Cork Gamelan Ensemble: The Three Forges | Album Review

The Three Forges
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Artist: Cork Gamelan Ensemble
Genre: World Music
Label: Diatribe Records

Every now and again, an album wends its way into the ether than shakes up our sense of the known musical world. Cork Gamelan Ensemble do just that with this spine-tingling, spirit-rattling collection rooted in the Javanese orchestral instrument, the gamelan. UCC Professor of Music, Mel Mercier has long championed the gamelan, whose percussive energy introduces a fresh force field to the Irish soundscape.

At Cork Gamelan Ensemble's core is an appetite for collaboration, and a trust between musicians to let the music take them where it will. Guided by the seven-tone pelog scale from Indonesia, the songs on The Three Forges will test the listener's preconceptions like few other contemporary collections will, but the rewards to be reaped from repeated exposure to their hypnotic rhythms are rich and varied. Whether it's the remote lyrics of Iarla Ó Lionáird on the title track (inspired by the 17th-century Bardic poem Aonar Dhomsa Eidir Dhaoinibh) or the delicate, almost unbearably light Parabé Sang, which exploits the shared tones of the gamelan and the ukulele (with the joyous participation of the West Cork Ukulele Orchestra), there's so much wide-eyed wonder at play here.

Percussive dancer Colin Dunne brings a particularly joint-challenging dimension to the mix, his steps tracing the telephone-numbered rhythms of Telephones and Gongs with equal parts clinical precision and zen-like restraint. Duke Special's Heart of the Mountain shimmers in the heat of a pirouetting dance between the vocalist and the otherworldly tones from the gamelan.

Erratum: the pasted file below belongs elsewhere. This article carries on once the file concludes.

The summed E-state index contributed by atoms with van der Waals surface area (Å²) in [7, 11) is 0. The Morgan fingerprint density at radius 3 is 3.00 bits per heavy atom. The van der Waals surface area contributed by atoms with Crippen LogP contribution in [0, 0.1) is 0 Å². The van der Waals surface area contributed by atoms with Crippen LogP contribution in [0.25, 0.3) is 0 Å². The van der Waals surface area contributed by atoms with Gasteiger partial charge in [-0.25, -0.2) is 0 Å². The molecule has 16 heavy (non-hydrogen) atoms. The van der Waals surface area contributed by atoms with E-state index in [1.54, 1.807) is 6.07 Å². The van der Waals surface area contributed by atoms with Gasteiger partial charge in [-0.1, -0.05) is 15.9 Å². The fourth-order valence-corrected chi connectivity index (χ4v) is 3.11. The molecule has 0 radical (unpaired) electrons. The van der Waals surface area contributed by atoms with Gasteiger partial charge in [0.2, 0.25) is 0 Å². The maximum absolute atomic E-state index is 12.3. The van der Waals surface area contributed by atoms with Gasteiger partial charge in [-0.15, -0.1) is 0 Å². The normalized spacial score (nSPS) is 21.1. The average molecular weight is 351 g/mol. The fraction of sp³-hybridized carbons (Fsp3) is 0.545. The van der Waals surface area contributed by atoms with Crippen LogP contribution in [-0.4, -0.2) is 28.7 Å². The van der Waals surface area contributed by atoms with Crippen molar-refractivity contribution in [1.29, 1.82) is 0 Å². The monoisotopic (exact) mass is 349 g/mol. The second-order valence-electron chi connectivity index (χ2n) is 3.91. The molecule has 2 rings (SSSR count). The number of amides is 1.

Contributions from Julie Feeney, cellist Kate Ellis and saxophonist Nick Roth add further subversive colour to a palette that gets richer with every listen. Mercier lends the subtlest of guiding hands at the tiller, and his real genius is in enabling such a diverse gathering of musicians to realise their potential in a manner that never sounds forced.


This is not a collection for the casual listener, but for those in search of an elastine sound that winds its way into the subconscious with sinuous ease, this is an unmissable collection.

Siobhán Long

Siobhán Long

Siobhán Long, a contributor to The Irish Times, writes about traditional music and the wider arts